The rookie driving a “clever man’s” Safari

Adrien Fourmaux has been quietly brilliant on the first day in Kenya


Most of the World Rally Championship drivers were non-committal when it came to Safari Rally Kenya strategy. They knew it would be a rally of endurance, but who wasn’t going to push that extra bit harder if they ended up fighting for a high-scoring position?

Well M-Sport’s Adrien Fourmaux certainly wasn’t, and he was told by team principal Richard Millener that for himself and team-mate Gus Greensmith this was a no-pressure event purely to gain experience on for 2022. Millener added to DirtFish that “it’s going to be a very clever person’s rally”.

Fourmaux, a veteran of just a single gravel rally in a World Rally Car, took those words onboard and had a calculated view of the weekend ahead.

“The faster driver will not win on this rally because you can easily have damage on the wheel,” he said on Tuesday.


“Because even on the straights, you don’t see in the fesh-fesh what it is and sometimes you hit something, you don’t know why. So it’s really challenging for everybody, and we need to be smart in our pacenotes, because even in the straights we need to have something in the pacenotes to be out of the line sometimes just to carry a bit the risk of puncture or to damage the car.

“So I think it’s just we need to be quite clever and be careful with the car because it’s still a long rally even if it’s not the Safari from the 2000, but it will be still a big challenge for the car and the crew.”

What’s more, he had a target for the event too. And he’s the only driver on the whole entry list to have met it.

“I think the main thing is to be at the end of the second day without any issue, no puncture, nothing. I think you can have a really good position.”

Of the 11 top-class cars entered, only six reached end-of-day service and only Fourmaux did so without losing a radiator, suspension arm, tire or his vision. Admittedly most of the problems that befell his rivals weren’t from driver error, but those rivals were either pushing or in the heat of battle at some point on Friday.

Writing the lefts and rights for the straightaways into the pacenotes kept Fourmaux out of trouble, and going seventh fastest twice and then fourth across the three morning stages lifted him to sixth overall at lunch.

And he was still in sixth at dinner after being sixth, seventh and third (after three drivers hit major trouble) on the timesheets for the second passes. Most of the drivers sat down to their evening meals mulling how they hadn’t retained their lunchtime positions, but not Fourmaux.

Fourmaux Adrien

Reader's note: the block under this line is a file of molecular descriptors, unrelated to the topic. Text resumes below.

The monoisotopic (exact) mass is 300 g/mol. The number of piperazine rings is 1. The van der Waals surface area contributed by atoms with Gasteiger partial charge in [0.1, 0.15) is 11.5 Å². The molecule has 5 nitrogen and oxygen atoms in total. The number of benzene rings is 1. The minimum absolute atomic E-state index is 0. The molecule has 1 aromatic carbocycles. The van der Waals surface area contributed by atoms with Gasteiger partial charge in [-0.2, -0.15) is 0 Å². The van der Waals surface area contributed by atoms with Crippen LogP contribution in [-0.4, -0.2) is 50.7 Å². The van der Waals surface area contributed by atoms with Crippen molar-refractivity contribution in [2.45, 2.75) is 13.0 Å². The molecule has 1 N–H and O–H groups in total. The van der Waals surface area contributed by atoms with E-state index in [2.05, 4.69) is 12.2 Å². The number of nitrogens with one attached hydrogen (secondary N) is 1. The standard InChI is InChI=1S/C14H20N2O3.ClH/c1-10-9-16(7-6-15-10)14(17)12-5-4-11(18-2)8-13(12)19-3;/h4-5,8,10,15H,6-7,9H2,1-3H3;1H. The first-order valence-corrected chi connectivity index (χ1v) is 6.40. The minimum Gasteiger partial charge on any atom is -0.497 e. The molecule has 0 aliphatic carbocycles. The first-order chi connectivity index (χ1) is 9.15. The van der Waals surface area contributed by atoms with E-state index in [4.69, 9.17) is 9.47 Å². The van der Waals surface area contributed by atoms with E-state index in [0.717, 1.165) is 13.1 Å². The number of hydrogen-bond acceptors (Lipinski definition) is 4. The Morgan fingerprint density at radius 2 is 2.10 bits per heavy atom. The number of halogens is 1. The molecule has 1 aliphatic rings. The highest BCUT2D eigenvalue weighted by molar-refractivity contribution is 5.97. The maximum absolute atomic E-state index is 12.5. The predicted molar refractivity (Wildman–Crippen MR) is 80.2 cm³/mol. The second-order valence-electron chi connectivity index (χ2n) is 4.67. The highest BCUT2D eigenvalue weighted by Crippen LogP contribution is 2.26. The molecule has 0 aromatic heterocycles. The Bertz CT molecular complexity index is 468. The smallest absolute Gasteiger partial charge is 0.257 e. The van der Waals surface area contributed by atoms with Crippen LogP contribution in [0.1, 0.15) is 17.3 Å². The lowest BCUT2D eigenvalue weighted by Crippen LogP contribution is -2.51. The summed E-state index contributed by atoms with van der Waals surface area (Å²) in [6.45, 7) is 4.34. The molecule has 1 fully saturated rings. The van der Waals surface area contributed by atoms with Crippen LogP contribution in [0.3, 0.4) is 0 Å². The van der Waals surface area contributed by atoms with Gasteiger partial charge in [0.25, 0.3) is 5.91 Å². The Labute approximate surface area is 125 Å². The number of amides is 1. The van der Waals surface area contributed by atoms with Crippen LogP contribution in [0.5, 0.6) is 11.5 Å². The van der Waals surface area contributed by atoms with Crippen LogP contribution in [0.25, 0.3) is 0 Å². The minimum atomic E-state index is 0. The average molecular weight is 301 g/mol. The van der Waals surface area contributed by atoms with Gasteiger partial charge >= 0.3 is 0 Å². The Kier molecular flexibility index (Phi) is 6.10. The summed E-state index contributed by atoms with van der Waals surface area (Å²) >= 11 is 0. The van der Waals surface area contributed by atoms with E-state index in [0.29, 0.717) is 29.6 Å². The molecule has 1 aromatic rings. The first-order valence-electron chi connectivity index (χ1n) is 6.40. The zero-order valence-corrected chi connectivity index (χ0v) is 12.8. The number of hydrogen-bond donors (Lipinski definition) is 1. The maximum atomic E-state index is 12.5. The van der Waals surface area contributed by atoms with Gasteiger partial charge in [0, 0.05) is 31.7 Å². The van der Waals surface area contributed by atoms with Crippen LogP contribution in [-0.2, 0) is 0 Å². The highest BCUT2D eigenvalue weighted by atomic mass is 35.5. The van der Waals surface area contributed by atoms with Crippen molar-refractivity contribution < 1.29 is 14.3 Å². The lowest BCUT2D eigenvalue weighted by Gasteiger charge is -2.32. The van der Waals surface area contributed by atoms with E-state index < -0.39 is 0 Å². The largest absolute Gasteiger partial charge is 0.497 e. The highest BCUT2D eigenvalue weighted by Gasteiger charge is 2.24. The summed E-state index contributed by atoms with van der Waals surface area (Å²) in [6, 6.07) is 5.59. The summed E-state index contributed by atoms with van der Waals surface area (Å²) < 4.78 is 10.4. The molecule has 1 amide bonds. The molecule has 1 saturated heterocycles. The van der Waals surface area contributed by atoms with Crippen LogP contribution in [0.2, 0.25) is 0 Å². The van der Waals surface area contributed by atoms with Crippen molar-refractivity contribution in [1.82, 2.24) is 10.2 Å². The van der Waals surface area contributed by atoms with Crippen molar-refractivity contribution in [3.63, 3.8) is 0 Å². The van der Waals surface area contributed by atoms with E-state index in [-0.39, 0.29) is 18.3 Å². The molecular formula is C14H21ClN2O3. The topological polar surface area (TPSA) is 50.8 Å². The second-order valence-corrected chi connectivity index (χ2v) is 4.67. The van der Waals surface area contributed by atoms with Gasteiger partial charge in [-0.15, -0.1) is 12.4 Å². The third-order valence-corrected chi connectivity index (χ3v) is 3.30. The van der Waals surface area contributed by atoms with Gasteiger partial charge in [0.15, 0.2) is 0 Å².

Tomorrow it’s even tougher. Tomorrow is the big challenge of the rally Adrien Fourmaux

“It was really rough in some sections, so I was careful with the car in the rough sections, we can see that on the splits, so that means I’m slowing down the car at the right pace at the one moment I would say, so it’s good,” Fourmaux said of his consistent pace.

“But for sure the guys in front are pushing a lot, even in the rough sections, so I don’t know if it goes until the end. Nobody really knows, so we will see. But to be honest, it’s a good day for me. We didn’t have an issue with the car actually, so I’m happy.”

So how do we know if Fourmaux actually had pace at all in his Fiesta WRC? Well on the deeply rutted fesh-fesh of the Oserian stage’s second pass, he was fastest through the first 5.61 miles. After that his deficit to the stage winner Sébastien Ogier was just 0.72 seconds per mile through the second half of the stage on “extreme” roads.


“Because there was one section with a lot of really deep ruts and I carried the good line to keep the speed,” was Fourmaux’s explanation, although it was delivered like an excuse, for being so quick.

“I think it’s why my first split is really good. Because I didn’t push really hard in this stage and the overall event.

“When the pace can be good, I would say. It’s fine, and I was back on the pace when it was roughest, so it’s good.

“Tomorrow it’s even tougher. Tomorrow is the big challenge of the rally.”

The approach, despite it leaving the Frenchman over two minutes behind a rally leader who has had engine issues and finished one stage on two tires, received the praise of Millener.


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“Those guys [Fourmaux and Greensmith] have shown that they’ve made good pacenotes and are driving to the conditions very well and not getting sucked into this battle at the front which even though there’s reasonable gaps, it’s still crazy,” he said.

Fourmaux has an advantage of 7m11.1s over Toyota’s Kalle Rovanperä going into Saturday, meaning sticking to his strategy will guarantee him eight points, or more if woe befalls those ahead again. But Greensmith is only 23s ahead, and what would Fourmaux do to be the lead M-Sport car this weekend?

Don’t expect his ambition to overtake his thoughts though. Fourmaux has a game plan, and he’s quietly – and brilliantly – sticking to it.